Rayfield MAJOR, Appellant, v. HALLANDALE BEACH POLICE DEPARTMENT, Appellee.
The defendant appeals from the circuit court's order denying his petition for writ of mandamus, which sought to direct the police department to comply with his request for public records relating to his conviction of attempted robbery with weapon. We affirm the denial of the petition, but without prejudice to the defendant filing a new petition attaching a document which he filed in this appeal, but did not attach to the petition at issue.
Among the records which the defendant requested from the police department were results from DNA and fingerprint tests on the weapon.
In response to the request for the test results, the police department filed an unsworn response stating “None.”
The circuit court issued an order denying the defendant's petition without an evidentiary hearing. However, the court based its denial on its finding that the defendant had not paid the proper fee for the records.
The defendant argues in this appeal that the circuit court erred by denying his petition on the basis that the test results regarding the weapon would be released to him upon payment of the proper fee, when the police department responded it did not possess such records.
We agree with the defendant's argument. The circuit court's order is internally inconsistent given that the court denied the defendant's petition on the basis that the test results regarding the weapon would be released to him upon payment of the proper fee, when the police department responded there was none.
However, we nevertheless affirm the circuit court's order denying the defendant's petition. In order to obtain a writ of mandamus, the complaint must contain: “(1) the facts on which the plaintiff relies for relief; (2) a request for the relief sought; and (3) if desired, argument in support of the complaint with citations of authority.” Fla. R. Civ. P. 1.630(b) (2016). Additionally, “[w]hen the complaint seeks a writ directed to ․ a governmental or administrative agency, a copy of as much of the record is necessary to support the plaintiff's complaint must be attached.” Id. (emphasis added).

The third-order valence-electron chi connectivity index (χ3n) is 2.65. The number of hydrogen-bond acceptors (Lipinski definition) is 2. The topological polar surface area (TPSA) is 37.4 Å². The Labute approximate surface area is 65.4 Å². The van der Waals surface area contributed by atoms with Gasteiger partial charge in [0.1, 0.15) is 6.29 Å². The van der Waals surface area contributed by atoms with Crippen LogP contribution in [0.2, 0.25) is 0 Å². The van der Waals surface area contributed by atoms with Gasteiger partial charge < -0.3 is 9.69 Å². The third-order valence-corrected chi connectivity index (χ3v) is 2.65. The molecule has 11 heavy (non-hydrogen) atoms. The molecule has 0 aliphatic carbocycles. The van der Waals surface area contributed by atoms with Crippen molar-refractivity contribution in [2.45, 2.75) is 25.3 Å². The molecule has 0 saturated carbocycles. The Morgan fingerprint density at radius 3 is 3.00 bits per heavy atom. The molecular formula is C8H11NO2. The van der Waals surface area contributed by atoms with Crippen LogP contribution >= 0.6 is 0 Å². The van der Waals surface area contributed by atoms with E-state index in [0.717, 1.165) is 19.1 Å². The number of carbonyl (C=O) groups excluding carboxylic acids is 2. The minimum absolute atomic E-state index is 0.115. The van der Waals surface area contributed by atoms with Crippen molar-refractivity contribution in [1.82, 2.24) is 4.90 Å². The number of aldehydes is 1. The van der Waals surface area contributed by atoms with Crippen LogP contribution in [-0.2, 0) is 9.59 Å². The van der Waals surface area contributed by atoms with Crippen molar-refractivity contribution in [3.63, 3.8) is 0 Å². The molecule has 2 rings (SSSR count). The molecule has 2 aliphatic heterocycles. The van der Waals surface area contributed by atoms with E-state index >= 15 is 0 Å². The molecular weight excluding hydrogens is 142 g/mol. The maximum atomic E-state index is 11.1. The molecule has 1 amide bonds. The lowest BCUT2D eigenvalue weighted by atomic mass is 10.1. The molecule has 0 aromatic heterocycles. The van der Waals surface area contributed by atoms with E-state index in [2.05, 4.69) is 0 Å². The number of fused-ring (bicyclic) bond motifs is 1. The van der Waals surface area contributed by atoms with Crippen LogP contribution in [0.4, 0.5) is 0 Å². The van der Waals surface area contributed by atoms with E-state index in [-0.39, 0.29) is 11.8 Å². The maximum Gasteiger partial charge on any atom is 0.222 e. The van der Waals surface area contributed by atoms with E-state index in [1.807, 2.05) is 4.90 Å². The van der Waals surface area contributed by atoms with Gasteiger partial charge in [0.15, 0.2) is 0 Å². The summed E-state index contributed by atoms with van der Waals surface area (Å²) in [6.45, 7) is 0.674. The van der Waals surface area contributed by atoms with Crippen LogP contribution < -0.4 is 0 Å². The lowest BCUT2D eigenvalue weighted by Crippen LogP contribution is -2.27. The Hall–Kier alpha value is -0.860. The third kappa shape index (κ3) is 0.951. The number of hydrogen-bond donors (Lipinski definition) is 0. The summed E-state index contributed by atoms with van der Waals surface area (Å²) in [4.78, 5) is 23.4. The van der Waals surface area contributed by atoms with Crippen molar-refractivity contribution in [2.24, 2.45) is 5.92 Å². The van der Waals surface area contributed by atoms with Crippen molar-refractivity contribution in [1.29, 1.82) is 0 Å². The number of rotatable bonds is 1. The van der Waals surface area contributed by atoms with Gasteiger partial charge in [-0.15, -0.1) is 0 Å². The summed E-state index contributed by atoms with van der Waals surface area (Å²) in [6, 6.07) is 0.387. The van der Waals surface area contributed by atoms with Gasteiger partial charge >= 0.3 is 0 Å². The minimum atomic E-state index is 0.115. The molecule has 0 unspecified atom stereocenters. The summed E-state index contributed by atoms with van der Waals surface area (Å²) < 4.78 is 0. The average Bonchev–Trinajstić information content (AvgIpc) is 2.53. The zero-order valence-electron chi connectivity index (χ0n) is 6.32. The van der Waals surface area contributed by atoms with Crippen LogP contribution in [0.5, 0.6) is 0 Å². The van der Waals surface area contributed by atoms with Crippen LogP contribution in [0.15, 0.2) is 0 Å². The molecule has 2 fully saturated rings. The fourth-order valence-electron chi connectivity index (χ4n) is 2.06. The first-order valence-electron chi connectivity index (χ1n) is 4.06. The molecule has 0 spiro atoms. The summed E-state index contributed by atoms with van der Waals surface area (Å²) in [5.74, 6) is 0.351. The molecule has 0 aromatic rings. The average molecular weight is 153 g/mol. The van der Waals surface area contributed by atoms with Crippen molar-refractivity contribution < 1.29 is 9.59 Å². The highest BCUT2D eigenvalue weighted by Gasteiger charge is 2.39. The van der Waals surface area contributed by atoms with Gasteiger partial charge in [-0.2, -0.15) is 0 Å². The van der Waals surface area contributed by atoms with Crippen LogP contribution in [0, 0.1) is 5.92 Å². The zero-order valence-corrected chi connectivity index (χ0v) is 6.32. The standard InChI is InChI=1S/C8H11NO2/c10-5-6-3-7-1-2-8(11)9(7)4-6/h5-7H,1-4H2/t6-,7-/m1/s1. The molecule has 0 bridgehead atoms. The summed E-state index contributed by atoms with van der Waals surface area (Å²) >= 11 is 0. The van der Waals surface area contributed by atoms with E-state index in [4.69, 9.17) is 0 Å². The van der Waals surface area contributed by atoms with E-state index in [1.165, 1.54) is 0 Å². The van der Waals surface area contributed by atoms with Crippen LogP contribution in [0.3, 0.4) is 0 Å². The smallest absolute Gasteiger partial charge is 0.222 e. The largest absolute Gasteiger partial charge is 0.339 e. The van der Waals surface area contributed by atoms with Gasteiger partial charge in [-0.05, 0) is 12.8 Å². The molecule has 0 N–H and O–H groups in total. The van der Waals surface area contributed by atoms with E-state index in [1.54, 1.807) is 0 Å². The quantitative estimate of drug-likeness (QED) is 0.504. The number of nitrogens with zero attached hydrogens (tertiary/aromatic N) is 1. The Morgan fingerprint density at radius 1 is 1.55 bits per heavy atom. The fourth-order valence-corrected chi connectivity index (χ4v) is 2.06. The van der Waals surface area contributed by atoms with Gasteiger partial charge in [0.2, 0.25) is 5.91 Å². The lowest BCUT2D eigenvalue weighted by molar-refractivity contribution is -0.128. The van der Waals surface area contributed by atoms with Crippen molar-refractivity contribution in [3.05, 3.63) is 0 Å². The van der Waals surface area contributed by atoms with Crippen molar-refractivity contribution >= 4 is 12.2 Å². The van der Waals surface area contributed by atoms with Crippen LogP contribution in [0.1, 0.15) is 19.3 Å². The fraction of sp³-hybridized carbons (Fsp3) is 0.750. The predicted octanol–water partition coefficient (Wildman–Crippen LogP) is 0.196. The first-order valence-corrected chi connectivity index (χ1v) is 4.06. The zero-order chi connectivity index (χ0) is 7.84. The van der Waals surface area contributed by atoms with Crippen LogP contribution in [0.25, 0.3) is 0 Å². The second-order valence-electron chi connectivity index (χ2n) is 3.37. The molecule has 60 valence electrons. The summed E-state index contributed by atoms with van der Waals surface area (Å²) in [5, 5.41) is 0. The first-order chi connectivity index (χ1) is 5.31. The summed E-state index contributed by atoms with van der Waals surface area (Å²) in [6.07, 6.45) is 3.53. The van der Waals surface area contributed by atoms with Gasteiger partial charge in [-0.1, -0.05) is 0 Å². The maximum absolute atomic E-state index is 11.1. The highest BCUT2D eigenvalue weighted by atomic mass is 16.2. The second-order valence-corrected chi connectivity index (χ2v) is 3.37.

Here, the defendant did not attach to his petition any record to support his petition. Thus, the circuit court's denial of the petition was correct, albeit for the wrong reason. See Dade Cty. Sch. Bd. v. Radio Station WQBA, 731 So.2d 638, 644 (Fla. 1999) (“[I]f a trial court reaches the right result, but for the wrong reasons, it will be upheld if there is any basis which would support the judgment in the record.”).
However, our affirmance is without prejudice. In support of this appeal, the defendant included in his appendix an excerpt of a deposition taken from one of the officers involved in the underlying investigation. In that excerpt, the officer testifies that he “requested that the weapon be processed for latent fingerprints, and the results of that processing was [sic] negative.” That excerpt was not attached to the defendant's petition or otherwise presented to the circuit court, and thus was not preserved.
If the defendant files a new petition attaching the deposition excerpt, we leave it to the circuit court to decide whether such new petition creates a contested issue requiring an evidentiary hearing. See Hollis v. Massa, 211 So.3d 266, 268 (Fla. 4th DCA 2017) (“Where there is a contested issue regarding whether an official is in possession of the requested materials, it is error for a trial court to deny a petition for writ of mandamus without conducting an evidentiary hearing.”).
Affirmed without prejudice.
Damoorgian and Forst, JJ., concur.